Thursday, October 07, 2021

Some EU laws are unconstitutional in Poland

The belief that Poland has transferred most of its sovereignty to unelected EU officials and declared the primacy of "EU laws" over the Polish constitution is legally incorrect

Some institutions of the European Union have been attacking Poland by saying that their judges didn't have enough independence. Well, the Polish constitutional tribunal just showed quite a lot of independence when it sensibly analyzed the legal conditions and concluded that many laws of the European Union are incompatible with the fundamental Polish law architecture.

OK, Evacuation just sounds as a good song for the talk about the "legal Polexit". ;-)

In particular, it is the laws that were constructed without a tangible influence of the authorities of the Republic of Poland. Note that in 2004, Poland and others joined the European Union which was conceptually still an international organization with a large number of multilateral treaties that are usually signed and obeyed by all member countries. The conversion of the EU to "something else" (a superstate or an empire) was already planned by the 1993 Maastricht Treaty but in 2004, the EU was still just an intense collection of treaties between sovereign countries.

That collection of new ties between countries has a simple interpretation of the legal priorities. The most fundamental law on the territory of Poland is the Polish constitution. International treaties may be signed that are compatible with the constitution and they are 2nd most powerful after the constitution. And then come other laws. The new ones are allowed to violate neither the Polish constitution; nor the international treaties including the EU treaties.

However, the Lisbon Treaty – the slightly softened edition of the failed European constitution – was signed by 2007 and came to force in 2009. This new system claimed to allow a majority vote and the production of new and modified laws that may also be in conflict with the national constitutions – and that may be imposed on all EU member countries, even against the will of their authorities. I mean production at the European Union level. Well, the Polish constitutional tribunal has figured out that this transition was an illusion. It couldn't have happened. The Polish constitution remained primary and the Polish court system generally stays above the European Court of Justice in Luxembourg. One may say that the ECJ verdicts have no power in Poland at all. This includes the recent weird and malicious verdict against the Turów coal mine. A related point of the verdict is that the EU doesn't have the right to order Polish courts to enforce EU-wide legislation (by demanding lawmakers to adopt it etc.).

It is a bold and potentially far-reaching verdict that shows that these Polish constitutional lawyers have quite some balls – especially Ms Přylebská has impressive testicles. It sounds really silly to question the independence of these lawyers. It may make more sense to say that they kept too much independence. To say the least, the European Union legal architects forgot about the need to make sure that the constitutional courts wouldn't insist on the continued absolute sovereignty of their countries. I think that they assumed that no one could have possibly had the courage to say that the "sovereignty still exists" because no one has the balls in contemporary Western Europe. But what is true about **gs in the Luxembourg's government doesn't necessarily apply to proud nations such as Poland.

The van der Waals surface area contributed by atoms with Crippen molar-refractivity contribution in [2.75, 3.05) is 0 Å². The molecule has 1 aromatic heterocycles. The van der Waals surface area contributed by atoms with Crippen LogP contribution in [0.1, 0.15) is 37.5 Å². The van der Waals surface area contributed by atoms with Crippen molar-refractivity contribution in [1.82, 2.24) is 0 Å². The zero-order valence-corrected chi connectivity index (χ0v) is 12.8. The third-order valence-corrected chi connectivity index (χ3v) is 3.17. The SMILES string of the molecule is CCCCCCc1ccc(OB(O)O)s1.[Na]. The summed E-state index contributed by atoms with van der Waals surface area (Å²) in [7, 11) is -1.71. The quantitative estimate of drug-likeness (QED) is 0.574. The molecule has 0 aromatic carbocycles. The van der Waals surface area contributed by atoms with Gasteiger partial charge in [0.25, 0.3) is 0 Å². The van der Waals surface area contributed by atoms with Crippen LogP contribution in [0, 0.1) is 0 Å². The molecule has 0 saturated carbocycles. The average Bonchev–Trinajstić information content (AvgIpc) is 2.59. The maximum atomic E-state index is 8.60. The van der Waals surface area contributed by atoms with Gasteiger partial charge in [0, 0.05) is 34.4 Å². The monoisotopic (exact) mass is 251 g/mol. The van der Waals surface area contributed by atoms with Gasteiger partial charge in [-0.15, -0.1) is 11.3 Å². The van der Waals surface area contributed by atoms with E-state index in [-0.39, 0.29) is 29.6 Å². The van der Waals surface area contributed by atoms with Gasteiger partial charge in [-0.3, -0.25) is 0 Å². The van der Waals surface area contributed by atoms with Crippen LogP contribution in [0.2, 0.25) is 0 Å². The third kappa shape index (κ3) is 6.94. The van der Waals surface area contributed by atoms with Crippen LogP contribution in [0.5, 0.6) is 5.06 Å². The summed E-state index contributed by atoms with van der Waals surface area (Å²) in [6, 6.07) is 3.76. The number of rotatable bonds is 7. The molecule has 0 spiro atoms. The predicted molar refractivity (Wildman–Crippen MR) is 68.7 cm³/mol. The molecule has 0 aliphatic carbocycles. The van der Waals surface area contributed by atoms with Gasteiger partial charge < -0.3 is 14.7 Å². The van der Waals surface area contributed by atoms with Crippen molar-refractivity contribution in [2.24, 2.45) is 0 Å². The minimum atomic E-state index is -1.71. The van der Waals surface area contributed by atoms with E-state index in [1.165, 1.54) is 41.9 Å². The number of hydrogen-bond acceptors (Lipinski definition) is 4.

This speech is rather boring, full of numbers labeling articles of treaties and constitutions.

The English-language media are relatively calm. It's different in Germany. A headline in Augsburg, Germany reads Poland has declared war on the European Union. Not really, the main court just communicated its conclusion that numerous people in the EU are confused concerning the fate of sovereignty of Poland in the wake of the assorted EU treaties and reforms. The sovereignty didn't disappear and couldn't really disappear.

The article 8 of the Polish constitution remained valid and it says and never ceased to say that the constitution is the supreme law of Poland. The Polish constitutional tribunal still has a more powerful word than the European Court of Justice. The Polish constitutional tribunal still decides about the compatibility of international treaties with the Polish constitution, as Article 188 says, and the Polish president may (and better should) ask the tribunal to check the compatibility before a treaty is signed. The loss of sovereignty would be a huge change and it would have to be done clearly and massively. The constitution of Poland would have to be changed (these three articles but many others, too) to reflect the new conditions that Poland is no longer a sovereign country. This big event has never taken place. Only some people clearly wanted everyone to believe that it did take place even without any explicit change of the constitution and any announcement that Poland has lost its sovereignty (it's similar to the trick that Hitler formally kept the democratic Weimar Republic constitution valid although he turned it into an absolute joke; the Czechoslovak constitution also formally held during the Nazi occupation!). Some people in Poland and outside Poland may have said that Poland has had transferred the sovereignty but these pronouncements were legally inconsequential babbling. The constitution says otherwise and it has simply never been modified – and a prime minister's signature somewhere in Brussels just wasn't enough to do that.